Article Originally Published by Maria Lawson on North Texas Daily
Amid the COVID-19 pandemic, artists in Denton have had to find creative ways to promote and implement their work in a time of social distancing. The Greater Denton Arts Council has been in the midst of the adjustments local artists have been making to keep the art scene in Denton lively.
“It’s affected people in different ways, depending on what part of the community you’re in,” said Jenny Bates, Greater Denton Arts Council exhibitions coordinator. “For a nonprofit like us, it’s limited our ability to host artists in our space. We’ve had a couple of shows that were moved online instead of being in person, so we have online exhibits, so we’ve had to change how we present artwork.”
The Greater Denton Arts Council is a nonprofit that advocates for local artists and strives to enhance the Denton art scene through classes, exhibitions and support for artists.
“We call ourselves a catalyst for creativity, advocacy and collaboration,” Bates said. “We are an over 50-year-old nonprofit located in Downtown Denton, that helps the arts in Denton. We’ll do things like host art exhibitions, teach art classes [and] our building, the Patterson Appleton Arts Center, is used to host meetings for other nonprofits and other art organizations in town.”
Local artists, such as Denton resident Katie Mont, have said they feel drained and anxious about their artwork due to the COVID-19 pandemic.
“It’s hard to keep creating when you are constantly facing bad news and don’t feel satisfied with your current state of life due to circumstances you can’t control,” Mont said. “My Instagram feed has definitely slowed, but I am making sure to take time to force myself to reflect and create new personal works mixed in with client work.”
Other artists have had to find creative ways to continue working, such as Denton artist and resident Kimberley Dietrich.
Courtesy Kimberly Dietrich
“I like to teach in-person paint parties so that is at a complete halt,” Dietrich said. “I have diversified by selling art kits [and] wood products with designs already etched in them for others to host their own paint parties, and I have started making videos for purchase. It has changed quite a bit.”
Artists in Denton have felt the repercussions of the pandemic as art spaces have closed and people have lost their jobs.
“The space for art shows we’ve seen has been significantly impacted,” Bates said. “Also for artists, and for a lot of my artist friends, if they had other jobs, that’s been hard for them to focus on their art when their other jobs were lost.”
Online shows, Bates said, provide a different experience from those that are in-person.
“It’s been a lot of shifting in perspective and how art is presented,” Bates said. “A lot of people have gone to online shows, which while they’re great [and] people will still see the art, it’s not the same as seeing it in person.”
Bates said it is important to support local artists to help them continue their craft and foster a sense of community in Denton.
“Local artists are invested in the communities they’re in,” Bates said. “They’re going to do a lot and care about their neighbor. If you buy a piece from a [Denton] artist, that money is going to stay in Denton, that money is going to help someone create another art piece or help them pay their rent on their studio or pay their health care. If you buy a piece from a large chain store like Hobby Lobby, that money’s just going back to a corporation.”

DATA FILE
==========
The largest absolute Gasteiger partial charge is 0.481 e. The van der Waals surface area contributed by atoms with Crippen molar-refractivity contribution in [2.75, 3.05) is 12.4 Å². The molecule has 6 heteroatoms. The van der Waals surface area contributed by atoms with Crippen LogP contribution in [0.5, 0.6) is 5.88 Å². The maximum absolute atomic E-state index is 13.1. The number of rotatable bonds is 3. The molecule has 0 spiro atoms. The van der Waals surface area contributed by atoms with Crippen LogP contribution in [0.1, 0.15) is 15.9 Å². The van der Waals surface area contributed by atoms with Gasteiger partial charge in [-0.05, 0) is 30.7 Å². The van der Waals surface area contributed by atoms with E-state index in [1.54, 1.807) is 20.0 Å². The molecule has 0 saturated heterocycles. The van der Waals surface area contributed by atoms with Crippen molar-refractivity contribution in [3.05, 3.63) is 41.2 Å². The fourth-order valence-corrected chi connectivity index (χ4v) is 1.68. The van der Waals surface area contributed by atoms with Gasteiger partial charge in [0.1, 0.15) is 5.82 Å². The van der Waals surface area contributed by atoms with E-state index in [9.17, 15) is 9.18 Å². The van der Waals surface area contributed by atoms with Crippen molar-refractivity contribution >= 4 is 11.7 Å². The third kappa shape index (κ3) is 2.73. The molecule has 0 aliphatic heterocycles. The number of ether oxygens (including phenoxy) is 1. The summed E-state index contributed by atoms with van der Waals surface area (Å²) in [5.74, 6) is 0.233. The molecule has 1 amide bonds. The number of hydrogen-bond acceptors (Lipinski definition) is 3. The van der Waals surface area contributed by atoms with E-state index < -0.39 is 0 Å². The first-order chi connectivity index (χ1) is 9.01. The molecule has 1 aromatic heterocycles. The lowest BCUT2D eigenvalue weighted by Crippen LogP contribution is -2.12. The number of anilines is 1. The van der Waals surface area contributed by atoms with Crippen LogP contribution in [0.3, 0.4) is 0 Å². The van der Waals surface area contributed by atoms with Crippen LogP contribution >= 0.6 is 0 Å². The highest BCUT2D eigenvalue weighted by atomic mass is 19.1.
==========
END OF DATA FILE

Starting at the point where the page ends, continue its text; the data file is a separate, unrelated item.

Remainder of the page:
Dietrich said art gives individuals a platform to express themselves creatively.
”Art creates bridges between cultures and brings them together,” Dietrich said. “They create individual well-being. Without your local artists, you will lose a community who is not afraid to express their freedom or show others the therapy of art.”
Many local artists have created pieces which express their thoughts and feelings surrounding the pandemic.
“What I‘ve seen a lot is artists responding to COVID through sharing emotions or sharing the works they’ve created online,” Bates said. “They know that as an artist, they may not have a show coming up, so they have to build up their social media presence to keep their art on people’s minds.”
After the pandemic, Bates said people will likely be more appreciative of art exhibitions in person.
“I think now people are starting to realize there is a really strong connection between seeing a piece in person that you miss when you look at an online exhibition,” Bates said.
Artists will also likely opt to have more intent behind their work after the pandemic, Mont said.
“I think that people are going to create with more purpose,” Mont said. “This situation has brought a lot of very important problems to light. Creators are problem solvers and I feel it’s important for us to continue creating with intent and being loud about our beliefs.”
The Greater Denton Arts Council has been hosting Facebook Live art classes, where they teach small art projects or tips, on Wednesday and Thursday evenings at 6:15 p.m. The council also has its art exhibitions online at DentonArts.com.
“We’re sticking around and doing the best we can to make sure everybody knows that the Arts Council is still here and we’re supporting art in Denton,” Bates said.
Courtesy Katie Mont
Source: North Texas Daily